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I've been stuck on this one for a while. Comes from an analysis qual question.

Let f be a function that is continuous on $\left[0,1\right]$ and differentiable on $(0,1)$. Show that if $f(0)=0$ and $|f'(x)| \leq |f(x)|$ for all $x \in (0,1)$, then $f(x)=0$ for all $x \in \left[0,1\right]$.

What I've tried doing so far is see if there was anything I could do with MVT. I didn't really see anything to do with definitions either..to which I have a feeling I'll be playing around with them. Drawing a picture was a little difficult with these conditions as well

Any hints/suggestions?

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MVT actually does work here, but you have to use it many times in succession... –  Potato Aug 22 '13 at 5:31

3 Answers 3

up vote 10 down vote accepted

It suffices to show that $f=0$ on every interval $[0,b]\subsetneq [0,1]$ (because of continuity). To show this, let $x_0$ be the maximum of $|f|$ on $[0,b]$. Then,

$$|f(x_0)|=\left|\int_0^{x_0}f'(t)\, dt\right|\leqslant \int_0^{x_0}|f'(t)|\, dt\leqslant\int_0^{x_0}|f(t)|\, dt\leqslant x_0 |f(x_0)|$$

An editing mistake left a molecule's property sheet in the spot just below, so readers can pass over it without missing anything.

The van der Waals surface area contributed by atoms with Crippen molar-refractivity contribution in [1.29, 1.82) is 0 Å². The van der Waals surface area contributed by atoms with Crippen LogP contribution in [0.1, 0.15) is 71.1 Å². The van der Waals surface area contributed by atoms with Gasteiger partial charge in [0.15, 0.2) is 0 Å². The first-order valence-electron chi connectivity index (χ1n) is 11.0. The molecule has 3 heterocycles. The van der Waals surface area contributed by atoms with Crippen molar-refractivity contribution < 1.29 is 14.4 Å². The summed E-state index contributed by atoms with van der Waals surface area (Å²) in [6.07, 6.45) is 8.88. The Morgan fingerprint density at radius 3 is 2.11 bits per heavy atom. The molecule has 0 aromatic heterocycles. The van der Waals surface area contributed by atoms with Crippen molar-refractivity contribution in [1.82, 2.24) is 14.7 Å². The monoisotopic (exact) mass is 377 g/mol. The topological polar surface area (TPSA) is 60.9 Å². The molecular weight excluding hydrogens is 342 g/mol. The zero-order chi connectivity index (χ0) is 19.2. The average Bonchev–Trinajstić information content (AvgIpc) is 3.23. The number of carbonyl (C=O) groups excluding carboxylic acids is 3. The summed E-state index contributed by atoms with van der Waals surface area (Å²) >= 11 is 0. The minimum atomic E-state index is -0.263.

Since $x_0<1$, this implies that $|f(x_0)|=0$, and so $f=0$.

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(+1) nice answer. –  Mhenni Benghorbal Aug 22 '13 at 5:23
    
This is nice, thanks. I also found an alternate solution that I don't quite understand, I'll try to digest it, maybe post it if people are interested. –  DaveNine Aug 22 '13 at 6:12

Here's an approach that's a little ad-hoc, but it works. Let $A=\max |f|$. Use MVT to bound $|f|$ under $Ax$, then look at $f(1/2)$ and show that it's too small...

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There is also a proof using the MVT:

Let $x_{0} \in (0,1)$. The MVT implies that $\left | f(x_{0}) - f(0) \right | = \left| f'(x_{1}) \right| \left| x_{0} - 0 \right|$ for some $x_{1} \in (0,x_{0}).$ Also, $$ |f(x_{0})| = |x_{0}||f'(x_{1})| \leq |x_{0}| |f(x_{1})|$$ by assumption. Applying the MVT again gives $$ |f(x_{0})| \leq |x_{0}| |x_{1}| |f(x_{2})| $$ for some $x_{2} \in (0,x_{1}).$ Continuing in this way, we obtain a sequence of points $(x_{n})$ such that $x_{n} \to 0$ as $n \to \infty$ and $$ 0 \leq |f(x_{0})| \leq |x_{0}| ...|x_{n}| |f(x_{n+1})|.$$ But $f(x_{n}) \to 0$ as $n \to \infty$ (by continuity), so the squeeze theorem gives that $f(x_{0})=0.$ Thus $f(x)=0$ on $[0,1).$

Continuity then implies that $f(1)=0,$ completing the proof.

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Just a tip, you can edit your previous post instead of deleting it. That way you can also keep the upvotes on the post :). –  Daniel Rust Feb 8 at 12:38

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